Between trauma and healing lies the long road of recovery. Reckoning and Resilience: North Carolina Art Now, a new show at the Nasher Museum in Durham, North Carolina, explores the many steps along this journey. This is the third group show at the museum to champion works by North Carolina artists; it includes pieces by 30 artists who live in or are from the state, and whose practices weave history, family traditions and the local landscape into conversations about how these elements inform the present.
Curators at the Nasher took an unconventional approach to the show, soliciting and selecting artists who created work during the pandemic. “Rather than selecting artists to fit into a pre-existing curatorial framework, we wanted the works and the artists to tell us what the framework of the show is going to be,” says Marshall Price, the museum’s chief curator and contemporary art curator. This process allowed recurring themes to float to the surface, and what emerged were works that revolved around healing and trauma, often anchored by historical and familial ties.
Portraits by Kimberley Pierce Cartwright and Clarence Heyward bookend the exhibition and illustrate the diversity of themes and materials represented. In Heyward’s shirtless self-portrait PTSD (2020), the artist depicts himself with his back to the viewer as he faces the text of the pledge of allegiance, rendered in gilded type. An American flag hat rests on his head. His right hand is not raised to his heart, as is custom; instead it is clasped behind his back with an unshackled handcuff attached. As this symbol of police presence hangs from his wrist, the image begs the question, “With liberty and justice for whom?”
At the other end of the gallery, quilted portraits of Shirley Chisholm and Fannie Lou Hamer by textile artist Cartwright pay tribute to women who fought for social justice and political representation. In a third piece called North Star (2008), Cartwright turns to abstraction in a quilt that evokes the coded navigational tools that guided individuals fleeing slavery toward freedom. Nearby, a trio of photographic portraits of Black horseback riders by Kennedi Carter suggests a contemporary notion of freedom without restraint. Between these poles of constriction and freedom, a broad spectrum of more nuanced themes emerge.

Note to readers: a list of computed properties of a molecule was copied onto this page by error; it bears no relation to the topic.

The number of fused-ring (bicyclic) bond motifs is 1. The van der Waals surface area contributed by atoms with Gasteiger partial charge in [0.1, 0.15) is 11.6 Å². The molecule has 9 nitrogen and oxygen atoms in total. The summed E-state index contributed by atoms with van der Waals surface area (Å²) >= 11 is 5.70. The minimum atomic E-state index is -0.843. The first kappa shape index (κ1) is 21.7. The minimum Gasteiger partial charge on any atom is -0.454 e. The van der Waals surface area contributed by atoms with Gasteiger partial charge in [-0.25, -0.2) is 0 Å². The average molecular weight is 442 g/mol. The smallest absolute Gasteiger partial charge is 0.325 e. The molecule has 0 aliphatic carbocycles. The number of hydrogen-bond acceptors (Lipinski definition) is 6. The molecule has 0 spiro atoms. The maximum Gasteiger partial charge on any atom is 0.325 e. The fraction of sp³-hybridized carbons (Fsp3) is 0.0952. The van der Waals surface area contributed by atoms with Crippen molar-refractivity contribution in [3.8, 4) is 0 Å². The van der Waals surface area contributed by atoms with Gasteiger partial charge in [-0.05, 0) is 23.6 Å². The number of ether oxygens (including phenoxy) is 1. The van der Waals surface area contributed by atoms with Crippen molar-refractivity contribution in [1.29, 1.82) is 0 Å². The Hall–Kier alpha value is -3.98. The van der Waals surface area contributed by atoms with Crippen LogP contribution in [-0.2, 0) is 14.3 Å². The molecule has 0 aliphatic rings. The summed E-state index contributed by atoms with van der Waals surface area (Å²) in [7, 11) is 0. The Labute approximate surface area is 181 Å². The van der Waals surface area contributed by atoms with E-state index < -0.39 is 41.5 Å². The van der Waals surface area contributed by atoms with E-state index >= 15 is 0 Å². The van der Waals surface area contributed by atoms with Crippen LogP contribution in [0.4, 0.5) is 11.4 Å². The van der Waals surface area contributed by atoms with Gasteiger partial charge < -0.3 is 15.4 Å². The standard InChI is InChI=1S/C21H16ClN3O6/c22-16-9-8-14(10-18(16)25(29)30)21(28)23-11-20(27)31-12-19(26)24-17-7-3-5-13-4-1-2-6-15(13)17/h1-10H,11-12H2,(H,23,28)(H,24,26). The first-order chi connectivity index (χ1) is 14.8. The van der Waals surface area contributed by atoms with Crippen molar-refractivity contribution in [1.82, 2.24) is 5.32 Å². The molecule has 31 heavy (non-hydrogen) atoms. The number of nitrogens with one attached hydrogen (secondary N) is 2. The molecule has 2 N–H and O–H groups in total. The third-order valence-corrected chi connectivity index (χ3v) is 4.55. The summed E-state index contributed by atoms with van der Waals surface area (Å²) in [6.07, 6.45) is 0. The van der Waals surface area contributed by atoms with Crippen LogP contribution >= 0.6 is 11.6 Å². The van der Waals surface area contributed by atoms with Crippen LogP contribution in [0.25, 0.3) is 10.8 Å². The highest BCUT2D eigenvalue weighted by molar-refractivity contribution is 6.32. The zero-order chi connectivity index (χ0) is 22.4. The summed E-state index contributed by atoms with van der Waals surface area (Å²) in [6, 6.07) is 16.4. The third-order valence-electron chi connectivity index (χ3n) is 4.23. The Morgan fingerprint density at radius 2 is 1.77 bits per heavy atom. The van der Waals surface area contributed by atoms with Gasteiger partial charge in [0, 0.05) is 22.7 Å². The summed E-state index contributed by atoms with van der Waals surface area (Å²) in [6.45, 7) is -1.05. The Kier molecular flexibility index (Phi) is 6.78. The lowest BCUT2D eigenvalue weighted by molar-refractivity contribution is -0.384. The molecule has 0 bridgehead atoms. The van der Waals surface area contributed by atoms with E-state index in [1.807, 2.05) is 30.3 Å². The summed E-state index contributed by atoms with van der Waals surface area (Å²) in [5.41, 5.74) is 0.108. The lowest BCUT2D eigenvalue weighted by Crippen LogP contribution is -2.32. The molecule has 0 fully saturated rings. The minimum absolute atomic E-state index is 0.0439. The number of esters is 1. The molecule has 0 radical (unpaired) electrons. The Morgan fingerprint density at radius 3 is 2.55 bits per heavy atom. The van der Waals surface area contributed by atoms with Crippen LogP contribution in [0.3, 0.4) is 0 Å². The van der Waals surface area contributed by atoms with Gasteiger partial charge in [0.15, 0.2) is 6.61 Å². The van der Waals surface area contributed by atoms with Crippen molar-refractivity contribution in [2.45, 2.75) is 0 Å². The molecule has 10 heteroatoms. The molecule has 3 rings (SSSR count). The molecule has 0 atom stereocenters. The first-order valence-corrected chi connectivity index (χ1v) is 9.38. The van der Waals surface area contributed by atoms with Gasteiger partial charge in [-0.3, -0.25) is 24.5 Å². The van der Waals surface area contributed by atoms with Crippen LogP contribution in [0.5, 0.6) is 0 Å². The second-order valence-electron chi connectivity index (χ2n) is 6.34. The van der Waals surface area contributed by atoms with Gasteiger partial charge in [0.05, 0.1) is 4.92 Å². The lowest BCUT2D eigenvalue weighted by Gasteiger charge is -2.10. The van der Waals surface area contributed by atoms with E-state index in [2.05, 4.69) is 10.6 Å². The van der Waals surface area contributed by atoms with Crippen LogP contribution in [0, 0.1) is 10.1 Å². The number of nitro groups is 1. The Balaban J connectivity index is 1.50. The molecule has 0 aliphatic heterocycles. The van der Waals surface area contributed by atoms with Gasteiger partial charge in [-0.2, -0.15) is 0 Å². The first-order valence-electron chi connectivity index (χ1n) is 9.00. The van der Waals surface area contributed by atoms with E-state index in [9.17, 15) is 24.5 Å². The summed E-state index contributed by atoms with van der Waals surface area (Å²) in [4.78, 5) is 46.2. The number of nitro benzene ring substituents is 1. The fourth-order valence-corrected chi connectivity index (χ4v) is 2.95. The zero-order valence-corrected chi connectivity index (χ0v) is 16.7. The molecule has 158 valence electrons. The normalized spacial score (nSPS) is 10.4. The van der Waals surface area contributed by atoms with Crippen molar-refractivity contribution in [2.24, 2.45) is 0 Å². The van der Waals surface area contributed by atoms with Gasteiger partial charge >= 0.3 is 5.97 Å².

In a photograph by Cornell Watson called Righteous Rage (2020), two women stand together holding an American flag between them. The older woman on the left holds a bible to her chest, while the younger woman next to her holds a lit molotov cocktail. “Somewhere between prayer and burning it all down is the America we worked to build,” Watson is quoted saying in the exhibition’s wall text. Next to Righteous Rage is a piece called The Drowning (2020), a haunting image of a man who is lying on a US flag on a riverbank, and is partially submerged. The horror of the image is nearly eclipsed by an anecdote shared by the artist, recounting the day he shot the photograph. He recalled, “A white woman paddled by in her boat. She yelled to her husband, ‘Look honey! Look at the flag, that’s just not right!’ She could only see the flag submerged in the water and not us drowning in it.”
While Watson provides ample evidence of America’s blind spots, other artists guide our imagination toward more hopeful images in the vein of Cartwright’s North Star. Saba Taj explores borders and barriers in works that encourage us to abandon our mental constraints and imagine new terrain. Similarly, Ambrose Rhapsody Murray channels the memories of their family through layered textile collages covered with thin veils of chiffon that cascade beyond the borders of the picture frame, giving them an ethereal quality.
The museum is planning additional programming that will supplement the critical dialogue taking place among the works in the exhibition. Nine podcast episodes will feature artists from the show paired with members of the local community to expand on the themes in their works. The podcast series will run alongside the exhibition starting in March.
The additional programming extends the reach of the exhibition to further showcase the caliber of work being created in North Carolina. “The artist community here is thriving,” says Price. “The museum has been focused primarily on work that exists at a national or international level, and this show has been a great opportunity for us to foreground the great work that’s being made in our backyard.”
As a snapshot of a particular moment in our recent history, Reckoning and Resilience scratches the surface in exposing the depth and breadth of artists creating work in North Carolina. The show also opens the door to a talented, growing community of artists from the South who are expanding the rich narratives emanating from the region.
- Reckoning and Resilience: North Carolina Art Now, until 10 July, Nasher Museum of Art